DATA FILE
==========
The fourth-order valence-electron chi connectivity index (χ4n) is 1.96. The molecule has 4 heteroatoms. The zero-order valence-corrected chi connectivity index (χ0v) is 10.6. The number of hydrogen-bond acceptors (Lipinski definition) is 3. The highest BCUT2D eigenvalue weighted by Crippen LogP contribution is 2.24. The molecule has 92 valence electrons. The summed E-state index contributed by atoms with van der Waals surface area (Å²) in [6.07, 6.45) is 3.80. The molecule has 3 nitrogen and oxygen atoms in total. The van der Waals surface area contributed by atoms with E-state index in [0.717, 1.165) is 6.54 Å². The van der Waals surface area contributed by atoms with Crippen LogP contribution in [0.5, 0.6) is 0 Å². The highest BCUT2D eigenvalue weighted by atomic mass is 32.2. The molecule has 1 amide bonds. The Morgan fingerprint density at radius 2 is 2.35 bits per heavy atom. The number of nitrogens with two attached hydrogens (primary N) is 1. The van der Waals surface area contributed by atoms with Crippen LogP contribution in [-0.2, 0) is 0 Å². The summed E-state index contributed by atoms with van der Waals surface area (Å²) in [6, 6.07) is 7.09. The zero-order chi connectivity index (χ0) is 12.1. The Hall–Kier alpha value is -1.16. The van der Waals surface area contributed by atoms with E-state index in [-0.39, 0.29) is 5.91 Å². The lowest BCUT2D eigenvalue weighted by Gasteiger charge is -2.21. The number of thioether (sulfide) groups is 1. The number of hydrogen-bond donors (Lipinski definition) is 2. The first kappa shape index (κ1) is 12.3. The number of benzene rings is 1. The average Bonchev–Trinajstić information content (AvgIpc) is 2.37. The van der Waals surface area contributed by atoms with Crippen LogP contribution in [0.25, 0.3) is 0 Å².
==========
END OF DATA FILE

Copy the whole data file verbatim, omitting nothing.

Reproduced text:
The fourth-order valence-electron chi connectivity index (χ4n) is 1.96. The molecule has 4 heteroatoms. The zero-order valence-corrected chi connectivity index (χ0v) is 10.6. The number of hydrogen-bond acceptors (Lipinski definition) is 3. The highest BCUT2D eigenvalue weighted by Crippen LogP contribution is 2.24. The molecule has 92 valence electrons. The summed E-state index contributed by atoms with van der Waals surface area (Å²) in [6.07, 6.45) is 3.80. The molecule has 3 nitrogen and oxygen atoms in total. The van der Waals surface area contributed by atoms with E-state index in [0.717, 1.165) is 6.54 Å². The van der Waals surface area contributed by atoms with Crippen LogP contribution in [0.5, 0.6) is 0 Å². The highest BCUT2D eigenvalue weighted by atomic mass is 32.2. The molecule has 1 amide bonds. The Morgan fingerprint density at radius 2 is 2.35 bits per heavy atom. The number of nitrogens with two attached hydrogens (primary N) is 1. The van der Waals surface area contributed by atoms with Crippen LogP contribution in [-0.2, 0) is 0 Å². The summed E-state index contributed by atoms with van der Waals surface area (Å²) in [6, 6.07) is 7.09. The zero-order chi connectivity index (χ0) is 12.1. The Hall–Kier alpha value is -1.16. The van der Waals surface area contributed by atoms with E-state index in [-0.39, 0.29) is 5.91 Å². The lowest BCUT2D eigenvalue weighted by Gasteiger charge is -2.21. The number of thioether (sulfide) groups is 1. The number of hydrogen-bond donors (Lipinski definition) is 2. The first kappa shape index (κ1) is 12.3. The number of benzene rings is 1. The average Bonchev–Trinajstić information content (AvgIpc) is 2.37. The van der Waals surface area contributed by atoms with Crippen LogP contribution in [0.25, 0.3) is 0 Å².